Owner Darlene Mitchell hails from Newfoundland—home of cod tongues and flipper pie—but the food she and chef Miriam Echeverria serve in this tiny Leslieville room is unmistakably French. A pan-seared sea scallop, sourced from neighbouring Hooked, is flanked by crispy bits of oxtail, radish slices, plump raisins, turnip purée and pickled cauliflower, and piping-hot swiss chard gratin with bacon is sauced with creamy mornay and topped with ­gruyère. Ontario beef tenderloin is served on fingerling confit potatoes, and spectacular morels—done up in duck fat and ­demi-­glace—are dressed to impress in chive-studded béarnaise. The wine list is long and thoughtful for such a diminutive spot, and the desserts—like a ­deconstructed fruit tart wrapped in a shortbread collar with elderflower chantilly—equally so.

Lake Inez
1471 Gerrard St. E., 416-792-1590,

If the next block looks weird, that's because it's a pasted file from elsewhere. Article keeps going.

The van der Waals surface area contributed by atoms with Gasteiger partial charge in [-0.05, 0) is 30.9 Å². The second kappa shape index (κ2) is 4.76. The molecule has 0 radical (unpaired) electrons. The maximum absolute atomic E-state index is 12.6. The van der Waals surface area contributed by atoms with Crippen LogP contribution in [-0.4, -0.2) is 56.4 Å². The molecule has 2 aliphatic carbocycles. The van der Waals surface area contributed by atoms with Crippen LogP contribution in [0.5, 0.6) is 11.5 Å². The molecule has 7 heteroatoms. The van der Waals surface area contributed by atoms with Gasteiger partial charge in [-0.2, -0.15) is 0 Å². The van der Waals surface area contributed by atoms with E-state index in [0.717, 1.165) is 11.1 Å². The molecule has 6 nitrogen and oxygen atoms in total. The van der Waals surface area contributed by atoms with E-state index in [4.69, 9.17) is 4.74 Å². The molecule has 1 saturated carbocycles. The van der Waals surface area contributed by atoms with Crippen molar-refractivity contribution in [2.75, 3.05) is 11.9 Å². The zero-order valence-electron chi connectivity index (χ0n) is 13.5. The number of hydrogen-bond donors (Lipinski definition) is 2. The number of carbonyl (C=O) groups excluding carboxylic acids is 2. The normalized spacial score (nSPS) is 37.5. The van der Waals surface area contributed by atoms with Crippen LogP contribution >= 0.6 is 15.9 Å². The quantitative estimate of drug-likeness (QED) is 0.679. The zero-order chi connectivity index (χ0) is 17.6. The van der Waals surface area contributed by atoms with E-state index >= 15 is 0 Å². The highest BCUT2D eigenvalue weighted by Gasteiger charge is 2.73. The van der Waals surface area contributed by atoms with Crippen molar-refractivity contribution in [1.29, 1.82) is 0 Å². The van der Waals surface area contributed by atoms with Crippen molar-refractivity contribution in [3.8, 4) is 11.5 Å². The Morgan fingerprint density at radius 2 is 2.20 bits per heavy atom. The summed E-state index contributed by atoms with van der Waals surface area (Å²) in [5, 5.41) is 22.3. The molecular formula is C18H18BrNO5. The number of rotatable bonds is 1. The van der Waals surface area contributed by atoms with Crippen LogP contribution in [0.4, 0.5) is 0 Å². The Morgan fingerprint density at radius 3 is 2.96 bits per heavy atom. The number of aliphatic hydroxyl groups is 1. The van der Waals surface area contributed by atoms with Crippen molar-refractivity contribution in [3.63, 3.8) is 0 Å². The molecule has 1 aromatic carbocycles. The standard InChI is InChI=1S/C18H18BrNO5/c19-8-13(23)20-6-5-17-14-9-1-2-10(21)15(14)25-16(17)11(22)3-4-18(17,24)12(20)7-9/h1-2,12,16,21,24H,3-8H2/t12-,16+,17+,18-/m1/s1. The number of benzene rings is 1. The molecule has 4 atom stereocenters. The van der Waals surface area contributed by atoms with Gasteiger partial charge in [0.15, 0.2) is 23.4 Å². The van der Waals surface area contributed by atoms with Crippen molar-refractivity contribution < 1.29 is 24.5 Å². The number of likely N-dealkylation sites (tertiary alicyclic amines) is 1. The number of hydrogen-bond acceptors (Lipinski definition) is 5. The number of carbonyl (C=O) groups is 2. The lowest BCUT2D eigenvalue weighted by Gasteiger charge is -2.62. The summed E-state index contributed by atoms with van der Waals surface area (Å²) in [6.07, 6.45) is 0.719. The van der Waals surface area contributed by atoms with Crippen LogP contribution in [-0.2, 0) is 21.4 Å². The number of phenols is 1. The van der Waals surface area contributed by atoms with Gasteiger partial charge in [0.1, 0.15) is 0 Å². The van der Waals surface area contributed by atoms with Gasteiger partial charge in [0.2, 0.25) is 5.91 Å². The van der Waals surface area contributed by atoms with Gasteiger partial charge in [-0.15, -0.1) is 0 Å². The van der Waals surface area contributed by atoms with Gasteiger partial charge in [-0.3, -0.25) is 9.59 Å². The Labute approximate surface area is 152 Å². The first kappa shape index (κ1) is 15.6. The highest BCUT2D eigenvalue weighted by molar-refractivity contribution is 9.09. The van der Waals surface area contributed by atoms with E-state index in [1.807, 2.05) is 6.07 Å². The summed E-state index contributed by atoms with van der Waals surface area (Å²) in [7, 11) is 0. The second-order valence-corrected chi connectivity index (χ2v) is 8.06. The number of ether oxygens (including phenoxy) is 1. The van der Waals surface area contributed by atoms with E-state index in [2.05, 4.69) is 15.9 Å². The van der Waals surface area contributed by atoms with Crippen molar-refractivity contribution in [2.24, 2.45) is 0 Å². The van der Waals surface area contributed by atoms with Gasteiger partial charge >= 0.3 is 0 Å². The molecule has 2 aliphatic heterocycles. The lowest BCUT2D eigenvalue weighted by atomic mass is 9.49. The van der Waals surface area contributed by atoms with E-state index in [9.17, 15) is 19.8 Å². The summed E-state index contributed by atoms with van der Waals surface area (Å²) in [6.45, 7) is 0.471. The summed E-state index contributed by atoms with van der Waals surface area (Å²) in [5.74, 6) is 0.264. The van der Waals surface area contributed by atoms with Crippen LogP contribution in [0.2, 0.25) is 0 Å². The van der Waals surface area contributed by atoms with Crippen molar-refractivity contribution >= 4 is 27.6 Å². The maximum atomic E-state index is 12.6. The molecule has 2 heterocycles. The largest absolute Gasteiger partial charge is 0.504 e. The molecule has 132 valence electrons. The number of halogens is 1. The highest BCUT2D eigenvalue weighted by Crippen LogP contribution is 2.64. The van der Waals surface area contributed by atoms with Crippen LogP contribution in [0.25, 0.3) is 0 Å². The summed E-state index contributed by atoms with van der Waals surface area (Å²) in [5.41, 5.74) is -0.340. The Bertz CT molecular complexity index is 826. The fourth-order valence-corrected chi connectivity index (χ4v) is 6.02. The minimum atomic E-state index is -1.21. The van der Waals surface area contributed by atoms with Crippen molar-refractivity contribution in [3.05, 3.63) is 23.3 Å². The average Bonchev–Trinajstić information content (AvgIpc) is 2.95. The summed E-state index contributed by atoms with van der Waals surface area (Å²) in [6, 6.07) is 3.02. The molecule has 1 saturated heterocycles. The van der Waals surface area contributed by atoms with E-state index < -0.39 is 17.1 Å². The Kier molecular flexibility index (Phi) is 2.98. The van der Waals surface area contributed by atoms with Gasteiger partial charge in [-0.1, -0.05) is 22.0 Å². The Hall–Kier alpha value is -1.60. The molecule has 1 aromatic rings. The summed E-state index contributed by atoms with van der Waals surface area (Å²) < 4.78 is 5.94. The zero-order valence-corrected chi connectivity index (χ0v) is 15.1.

Chef Robbie Hojilla—formerly of Ursa, Hudson Kitchen and the Harbord Room—has landed in Little India. At Lake Inez, a boisterous Filipino restaurant just west of Coxwell, Hojilla adds personal touches to the dishes he grew up with. Crispy fried chicken wings are coated in honey-garlic adobo and sprinkled with sesame seeds and fiery chilies, and skewers of tender pork are glazed in 7-Up and soy sauce, then grilled over Japanese charcoal. They’re perfect bites to go with one of the many natural wines or excellent local beers on offer—Lake Inez is run by the folks behind the Wren, another A-plus craft beer bar on the Danforth.

226 Greenwood Ave., 416-462-2703,